A map of Baltimore, Maryland:



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Tuesday, June 14, 2011

American Mercury, July 21, 1818, Hartford, Connecticut



American Mercury, issue of July 21, 1818, published at Hartford Connecticut

  
I was researching this paper for new of the War of 1812 in Maine, which accounts for the enlargements of certain articles after the full page scans.  The newspaper, however, contains much news about the War of 1812 across many fronts, military and political.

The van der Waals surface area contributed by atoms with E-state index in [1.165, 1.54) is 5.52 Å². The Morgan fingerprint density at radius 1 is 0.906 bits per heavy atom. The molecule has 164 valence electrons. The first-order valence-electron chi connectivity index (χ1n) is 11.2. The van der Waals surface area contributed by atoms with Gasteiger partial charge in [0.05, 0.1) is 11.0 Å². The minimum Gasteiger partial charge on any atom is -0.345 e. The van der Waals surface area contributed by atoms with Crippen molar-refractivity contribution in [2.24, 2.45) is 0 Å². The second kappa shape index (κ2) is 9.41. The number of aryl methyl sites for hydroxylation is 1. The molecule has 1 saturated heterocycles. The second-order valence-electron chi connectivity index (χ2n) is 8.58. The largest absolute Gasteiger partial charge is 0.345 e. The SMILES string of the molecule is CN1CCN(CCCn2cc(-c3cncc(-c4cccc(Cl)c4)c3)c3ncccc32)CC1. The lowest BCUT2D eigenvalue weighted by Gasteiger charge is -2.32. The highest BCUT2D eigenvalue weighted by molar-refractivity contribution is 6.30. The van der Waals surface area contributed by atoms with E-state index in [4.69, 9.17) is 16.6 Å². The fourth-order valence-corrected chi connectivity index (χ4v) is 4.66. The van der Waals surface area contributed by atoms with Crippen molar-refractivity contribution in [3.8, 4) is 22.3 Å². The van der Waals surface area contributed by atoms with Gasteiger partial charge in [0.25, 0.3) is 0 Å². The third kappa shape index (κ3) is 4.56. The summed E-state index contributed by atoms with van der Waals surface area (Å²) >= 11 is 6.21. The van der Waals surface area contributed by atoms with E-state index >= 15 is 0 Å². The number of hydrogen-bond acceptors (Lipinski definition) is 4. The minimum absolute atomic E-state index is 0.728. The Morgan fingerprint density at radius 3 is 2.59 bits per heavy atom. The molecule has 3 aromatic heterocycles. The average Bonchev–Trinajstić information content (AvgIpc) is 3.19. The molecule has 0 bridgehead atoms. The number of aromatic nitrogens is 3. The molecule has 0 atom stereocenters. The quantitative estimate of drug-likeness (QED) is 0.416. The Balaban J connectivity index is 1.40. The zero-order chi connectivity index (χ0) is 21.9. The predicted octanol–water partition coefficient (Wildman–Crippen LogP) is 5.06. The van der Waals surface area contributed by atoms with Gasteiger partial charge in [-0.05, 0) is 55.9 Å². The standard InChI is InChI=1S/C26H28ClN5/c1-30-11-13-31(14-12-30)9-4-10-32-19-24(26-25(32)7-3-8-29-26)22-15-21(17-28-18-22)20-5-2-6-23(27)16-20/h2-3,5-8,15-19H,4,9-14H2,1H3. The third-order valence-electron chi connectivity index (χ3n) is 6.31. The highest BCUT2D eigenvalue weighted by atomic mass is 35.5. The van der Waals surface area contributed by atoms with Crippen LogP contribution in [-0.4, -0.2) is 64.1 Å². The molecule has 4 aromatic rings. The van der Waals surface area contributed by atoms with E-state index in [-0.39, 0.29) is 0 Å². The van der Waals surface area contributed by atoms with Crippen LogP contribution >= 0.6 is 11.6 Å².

Enlargement of the article about the return of Eastport, Maine, by the British to the United States, on page 3, transcript follows:







For more information, browse or join the Maine in the War of 1812 Network.

A map of Eastport, Maine: